Wednesday, June 17, 2015
Greetings from Weardale.
Back at the mine this week after a brief get-away to attend a wedding down South. A very enjoyable two-day affair, and we got to catch up with friends from all over. The first part was rather formal, and required the sort of outfit that one finds little need of in a rural place like Weardale. To deal with this, Ian and I went down to his home in Cardiff a day before the festivities began. Fortunately, along with the usual formal ware shops, I was able to locate a costume hire place, and came away with an Edwardian-era men’s formal evening outfit. I’m not quite sure what the local residents thought of it, but being a foreigner, I can always blame any apparent eccentricities on a lack of understanding of the subtleties of local custom.
The weather down South was, as usual, warmer than the North, though we did get some rain, which did cool things down a bit on the day I was wearing a fairly heavy woolen outfit. Driving back on Sunday, the trip started out at around 21C (70F) but by the time I got to Hartside Top on the western Pennine Escarpment, it had dropped to around 7C (45F). This morning begins cloudy, misty, and cool, with a fairly strong breeze. Typical North Pennine weather, I guess, but the BBC forecast says it should be clearing by afternoon. At least the breeze keeps the midges at bay.
Back at the mine on Monday, we helped Dave muck out the face following the blast last week, and got the required timber hauled up from the quarry to the mine landing. Not horribly exciting, but I realized long ago that mining for specimens is around 90% infrastructure work and 10% actually collecting. If that. We’ve also had a few visitors this week, and those on Monday got to spend much of the day watching the loco and muck tub come and go for much of the day.
Tuesday morning we helped Dave finish timbering at the face, and were able to start collecting by early afternoon. The zone of alteration appears to be expanding across the face, and there was considerable fluorite showing, particularly on the east side. Unfortunately, the mineralized zone is still made up of numerous thin stringers of fluorite sandwiched between layers of ironstone, and finding what might qualify as a decent specimen has so far proved difficult. The zone is rather brecciated, which makes digging by hand fairly easy, but it also means that we are getting more loose crystals and bits of fluorite than crystals on matrix. At least our customers for the baggies of green “aquarium gravel” should be happy.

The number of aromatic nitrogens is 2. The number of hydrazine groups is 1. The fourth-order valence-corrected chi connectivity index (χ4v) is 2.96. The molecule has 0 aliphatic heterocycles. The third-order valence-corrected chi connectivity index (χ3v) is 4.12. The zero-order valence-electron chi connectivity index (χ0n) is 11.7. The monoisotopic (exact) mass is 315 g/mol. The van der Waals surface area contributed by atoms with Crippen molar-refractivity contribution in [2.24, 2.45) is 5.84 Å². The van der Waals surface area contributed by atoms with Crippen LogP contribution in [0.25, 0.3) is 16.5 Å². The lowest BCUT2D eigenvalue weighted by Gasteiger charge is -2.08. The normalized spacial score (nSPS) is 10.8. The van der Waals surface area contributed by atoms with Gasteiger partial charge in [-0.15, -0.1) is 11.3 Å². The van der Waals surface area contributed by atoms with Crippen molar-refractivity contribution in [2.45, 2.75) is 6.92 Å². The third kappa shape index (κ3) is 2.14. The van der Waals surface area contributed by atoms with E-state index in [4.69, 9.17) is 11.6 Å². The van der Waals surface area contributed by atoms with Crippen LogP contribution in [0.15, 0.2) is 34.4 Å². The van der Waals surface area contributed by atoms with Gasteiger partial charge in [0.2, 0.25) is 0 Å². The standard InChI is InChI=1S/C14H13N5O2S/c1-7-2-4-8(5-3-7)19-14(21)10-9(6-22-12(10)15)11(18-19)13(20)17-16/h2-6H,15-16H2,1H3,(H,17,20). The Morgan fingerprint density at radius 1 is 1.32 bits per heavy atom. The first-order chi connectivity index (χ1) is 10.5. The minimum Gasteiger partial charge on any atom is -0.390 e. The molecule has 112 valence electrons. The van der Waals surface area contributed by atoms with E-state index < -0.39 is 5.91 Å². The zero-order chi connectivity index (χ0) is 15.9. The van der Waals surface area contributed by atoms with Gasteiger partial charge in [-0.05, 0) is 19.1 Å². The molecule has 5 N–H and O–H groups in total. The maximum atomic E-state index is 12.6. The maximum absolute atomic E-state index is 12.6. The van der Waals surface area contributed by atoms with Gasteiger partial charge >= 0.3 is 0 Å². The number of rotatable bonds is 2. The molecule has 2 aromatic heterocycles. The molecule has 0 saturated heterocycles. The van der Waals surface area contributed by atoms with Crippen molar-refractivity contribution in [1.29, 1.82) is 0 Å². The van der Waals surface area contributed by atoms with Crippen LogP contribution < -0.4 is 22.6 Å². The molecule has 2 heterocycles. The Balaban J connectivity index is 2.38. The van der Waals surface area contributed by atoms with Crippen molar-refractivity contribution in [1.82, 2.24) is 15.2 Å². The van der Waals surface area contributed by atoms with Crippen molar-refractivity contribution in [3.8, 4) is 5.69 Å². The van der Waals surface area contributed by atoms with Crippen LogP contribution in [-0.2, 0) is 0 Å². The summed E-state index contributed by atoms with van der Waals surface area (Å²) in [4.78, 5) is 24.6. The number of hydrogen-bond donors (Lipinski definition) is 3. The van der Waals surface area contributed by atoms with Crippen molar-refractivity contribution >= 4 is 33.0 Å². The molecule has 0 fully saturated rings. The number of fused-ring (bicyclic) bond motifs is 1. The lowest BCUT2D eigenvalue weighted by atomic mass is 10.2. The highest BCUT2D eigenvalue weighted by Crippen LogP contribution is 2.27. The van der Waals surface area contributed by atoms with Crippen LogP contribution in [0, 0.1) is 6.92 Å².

Two of our visitors yesterday were John Veevaert and his friend Ronna Jewett, who are shown in today’s photo modeling the latest in Rogerley mine-ware fashion. John was one of the first mineral dealers to actively embrace the internet back in the mid-1990s. Prior to yours truly’s modest efforts at website design, John posted our reports from the mine on his Trinity Minerals website, and I’ve been after him all the succeeding years to come for a visit. Ronna is fairly new to mineral collecting, but seems to have taken to it like a fish to water, and spent a number of hours picking crystals out of our mud while Cal and I dug at the face. It was nice to finally get them here, if only for a day.
Today we will be back at the face in hopes of turning up something decent. I suspect that in a few hours we will both be thoroughly wet, muddy and cold as a result, but in the mining business hope springs eternal – or at least until the bank account runs dry. We also hope to have visit from a local friend in the auto repair business to do a load test on the loco batteries, which despite our cleaning efforts are still not taking a full charge. I really hope that he will not tell us that too many of the batteries are going bad as new ones cost over £100 and the thing takes eight of them!
We are also expecting a visit from a local steel fabricator to look at the latch and lock on one of our containers. We’ve had a number of break-ins recently and the most recent occurred over the past weekend. The miscreants seem to have only taken three of our cap-lamps, which without batteries and charger will likely do them little good. The most annoying part is that they severely mangled the lock/latch mechanism on the container. Hopefully we can get something fabricated that will be more secure.
Cheers, Jesse, Ian, Cal & Kerith
John and Ronna getting down and dirty!